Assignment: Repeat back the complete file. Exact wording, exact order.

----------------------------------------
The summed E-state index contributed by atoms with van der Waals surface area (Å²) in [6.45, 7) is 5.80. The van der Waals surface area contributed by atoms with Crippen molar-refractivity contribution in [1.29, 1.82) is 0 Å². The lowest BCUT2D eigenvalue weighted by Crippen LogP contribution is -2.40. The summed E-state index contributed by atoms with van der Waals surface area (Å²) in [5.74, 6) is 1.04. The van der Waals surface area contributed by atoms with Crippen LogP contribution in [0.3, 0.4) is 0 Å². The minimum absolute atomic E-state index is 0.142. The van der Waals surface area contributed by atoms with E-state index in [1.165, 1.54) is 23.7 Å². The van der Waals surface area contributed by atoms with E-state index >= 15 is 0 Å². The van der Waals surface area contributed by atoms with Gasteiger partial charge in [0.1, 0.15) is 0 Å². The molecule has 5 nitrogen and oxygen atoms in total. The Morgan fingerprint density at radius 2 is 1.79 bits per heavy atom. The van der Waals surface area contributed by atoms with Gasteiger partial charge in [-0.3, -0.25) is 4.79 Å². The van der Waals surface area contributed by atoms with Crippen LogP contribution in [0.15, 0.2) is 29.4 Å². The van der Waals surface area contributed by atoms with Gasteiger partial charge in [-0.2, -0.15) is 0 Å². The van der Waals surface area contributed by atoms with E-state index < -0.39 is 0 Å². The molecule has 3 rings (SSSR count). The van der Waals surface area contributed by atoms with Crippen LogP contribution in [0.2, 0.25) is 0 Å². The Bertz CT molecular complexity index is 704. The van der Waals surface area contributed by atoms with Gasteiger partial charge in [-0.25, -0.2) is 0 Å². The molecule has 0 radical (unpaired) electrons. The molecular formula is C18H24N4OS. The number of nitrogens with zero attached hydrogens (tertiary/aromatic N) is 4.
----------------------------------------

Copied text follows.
The summed E-state index contributed by atoms with van der Waals surface area (Å²) in [6.45, 7) is 5.80. The van der Waals surface area contributed by atoms with Crippen molar-refractivity contribution in [1.29, 1.82) is 0 Å². The lowest BCUT2D eigenvalue weighted by Crippen LogP contribution is -2.40. The summed E-state index contributed by atoms with van der Waals surface area (Å²) in [5.74, 6) is 1.04. The van der Waals surface area contributed by atoms with Crippen LogP contribution in [0.3, 0.4) is 0 Å². The minimum absolute atomic E-state index is 0.142. The van der Waals surface area contributed by atoms with E-state index in [1.165, 1.54) is 23.7 Å². The van der Waals surface area contributed by atoms with E-state index >= 15 is 0 Å². The van der Waals surface area contributed by atoms with Gasteiger partial charge in [0.1, 0.15) is 0 Å². The molecule has 5 nitrogen and oxygen atoms in total. The Morgan fingerprint density at radius 2 is 1.79 bits per heavy atom. The van der Waals surface area contributed by atoms with Gasteiger partial charge in [-0.3, -0.25) is 4.79 Å². The van der Waals surface area contributed by atoms with Crippen LogP contribution in [0.15, 0.2) is 29.4 Å². The van der Waals surface area contributed by atoms with Gasteiger partial charge in [-0.2, -0.15) is 0 Å². The van der Waals surface area contributed by atoms with E-state index < -0.39 is 0 Å². The molecule has 3 rings (SSSR count). The van der Waals surface area contributed by atoms with Crippen LogP contribution in [0.2, 0.25) is 0 Å². The Bertz CT molecular complexity index is 704. The van der Waals surface area contributed by atoms with Gasteiger partial charge in [-0.25, -0.2) is 0 Å². The molecule has 0 radical (unpaired) electrons. The molecular formula is C18H24N4OS. The number of nitrogens with zero attached hydrogens (tertiary/aromatic N) is 4.